I don’t know if you’ve ever built a house or remodeled a condominium but, almost without exception, it costs twice as much and takes twice as long as you plan. Even with the best intentions, there is always a nicer cabinet or window, floor or paint finish to choose from. Your original plans are often modified or even changed completely. So it was, with the development of my golf clubs.
No fault of Jeff or any of the myriad of engineers and consultants we used, the standard development process became a fluid progression of ideas and well thought out changes. My fault as a perfectionist, which was the basis of my career to this point, dictated our path. Although it would ultimately pay off, it would also prove costly in both time and patience during the club’s development.
Initially I received an 18-point questionnaire regarding set construction, configuration and head design as well as a six-month design to concept staging model. We discussed manufacturing method, surface finish, materials, head weights, club lengths, hosel type, face profiles, sole widths, score line preference, cavity design, cavity style, inserts, offsets, progressions and head size. We chose not to use a stock model but rather, begin from scratch. We wanted a club like no other, unique in its design and purpose.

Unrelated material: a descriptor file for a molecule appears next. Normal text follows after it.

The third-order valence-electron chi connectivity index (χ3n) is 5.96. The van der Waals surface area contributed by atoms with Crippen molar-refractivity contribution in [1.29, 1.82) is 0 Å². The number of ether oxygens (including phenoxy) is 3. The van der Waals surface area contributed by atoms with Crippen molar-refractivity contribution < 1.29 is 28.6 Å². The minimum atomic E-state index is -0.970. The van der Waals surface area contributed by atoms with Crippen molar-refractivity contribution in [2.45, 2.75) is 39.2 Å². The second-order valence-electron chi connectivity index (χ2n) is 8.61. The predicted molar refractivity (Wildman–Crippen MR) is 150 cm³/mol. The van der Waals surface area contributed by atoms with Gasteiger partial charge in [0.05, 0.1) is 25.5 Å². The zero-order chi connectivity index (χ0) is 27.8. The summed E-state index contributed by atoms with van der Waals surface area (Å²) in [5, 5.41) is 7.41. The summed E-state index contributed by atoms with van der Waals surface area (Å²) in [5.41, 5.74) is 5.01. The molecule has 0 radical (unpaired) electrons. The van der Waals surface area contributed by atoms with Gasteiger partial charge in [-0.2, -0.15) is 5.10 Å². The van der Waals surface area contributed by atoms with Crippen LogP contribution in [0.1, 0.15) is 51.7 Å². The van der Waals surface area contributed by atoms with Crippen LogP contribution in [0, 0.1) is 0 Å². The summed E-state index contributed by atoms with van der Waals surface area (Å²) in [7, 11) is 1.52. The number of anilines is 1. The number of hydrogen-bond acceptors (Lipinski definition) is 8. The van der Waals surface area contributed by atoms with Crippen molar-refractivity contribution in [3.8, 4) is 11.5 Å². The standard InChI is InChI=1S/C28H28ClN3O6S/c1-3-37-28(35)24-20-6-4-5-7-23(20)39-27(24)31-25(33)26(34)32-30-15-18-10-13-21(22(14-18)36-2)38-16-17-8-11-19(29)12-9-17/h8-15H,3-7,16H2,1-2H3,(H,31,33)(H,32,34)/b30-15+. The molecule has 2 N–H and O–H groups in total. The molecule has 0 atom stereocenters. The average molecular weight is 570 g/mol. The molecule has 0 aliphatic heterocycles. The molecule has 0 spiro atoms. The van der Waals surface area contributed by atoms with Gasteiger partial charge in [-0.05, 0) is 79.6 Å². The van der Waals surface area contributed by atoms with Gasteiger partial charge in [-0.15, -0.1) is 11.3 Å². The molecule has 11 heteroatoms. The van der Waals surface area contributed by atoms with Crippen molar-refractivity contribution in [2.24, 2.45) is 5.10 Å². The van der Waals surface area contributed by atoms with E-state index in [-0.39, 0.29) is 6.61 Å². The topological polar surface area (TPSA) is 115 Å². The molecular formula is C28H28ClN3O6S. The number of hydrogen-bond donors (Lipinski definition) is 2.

The process had begun. The time frame was set. How six months turned into six years was as inevitable as it was unpredictable. During this evolution in both design and concept I relearned a valuable lesson. The enemy of good is perfect.
© EQUSGolf 2016
“The strength or force gained by motion or by a series of events.”
Regaining momentum after a nine month hiatus was difficult at best. To break the boredom and monotony of the standard micro-management, of a newly acquired heart, was a challenge. Momentum is a fleeting force. We had it, we lost it and just like that the outcome to our iron development project was in jeopardy.